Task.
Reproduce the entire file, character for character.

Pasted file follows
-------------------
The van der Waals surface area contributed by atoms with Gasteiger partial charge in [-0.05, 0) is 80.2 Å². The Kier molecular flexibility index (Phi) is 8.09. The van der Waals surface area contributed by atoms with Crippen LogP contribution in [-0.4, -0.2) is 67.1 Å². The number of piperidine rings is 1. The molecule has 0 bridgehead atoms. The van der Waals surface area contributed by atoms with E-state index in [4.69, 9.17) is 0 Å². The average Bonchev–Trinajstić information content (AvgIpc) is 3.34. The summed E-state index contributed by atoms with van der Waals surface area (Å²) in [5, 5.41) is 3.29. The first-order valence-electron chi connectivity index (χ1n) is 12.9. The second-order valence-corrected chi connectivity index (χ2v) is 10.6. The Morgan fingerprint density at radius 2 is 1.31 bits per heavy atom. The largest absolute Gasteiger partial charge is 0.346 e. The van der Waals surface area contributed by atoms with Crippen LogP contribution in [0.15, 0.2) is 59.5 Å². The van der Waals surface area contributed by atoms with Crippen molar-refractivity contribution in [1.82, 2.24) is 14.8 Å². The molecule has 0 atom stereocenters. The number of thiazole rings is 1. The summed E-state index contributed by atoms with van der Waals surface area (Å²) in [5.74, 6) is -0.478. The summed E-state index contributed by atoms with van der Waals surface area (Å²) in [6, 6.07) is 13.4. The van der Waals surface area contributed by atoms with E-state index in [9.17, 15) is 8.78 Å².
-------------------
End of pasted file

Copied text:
The van der Waals surface area contributed by atoms with Gasteiger partial charge in [-0.05, 0) is 80.2 Å². The Kier molecular flexibility index (Phi) is 8.09. The van der Waals surface area contributed by atoms with Crippen LogP contribution in [-0.4, -0.2) is 67.1 Å². The number of piperidine rings is 1. The molecule has 0 bridgehead atoms. The van der Waals surface area contributed by atoms with E-state index in [4.69, 9.17) is 0 Å². The average Bonchev–Trinajstić information content (AvgIpc) is 3.34. The summed E-state index contributed by atoms with van der Waals surface area (Å²) in [5, 5.41) is 3.29. The first-order valence-electron chi connectivity index (χ1n) is 12.9. The second-order valence-corrected chi connectivity index (χ2v) is 10.6. The Morgan fingerprint density at radius 2 is 1.31 bits per heavy atom. The largest absolute Gasteiger partial charge is 0.346 e. The van der Waals surface area contributed by atoms with Crippen LogP contribution in [0.15, 0.2) is 59.5 Å². The van der Waals surface area contributed by atoms with Crippen molar-refractivity contribution in [1.82, 2.24) is 14.8 Å². The molecule has 0 atom stereocenters. The number of thiazole rings is 1. The summed E-state index contributed by atoms with van der Waals surface area (Å²) in [5.74, 6) is -0.478. The summed E-state index contributed by atoms with van der Waals surface area (Å²) in [6, 6.07) is 13.4. The van der Waals surface area contributed by atoms with E-state index in [9.17, 15) is 8.78 Å².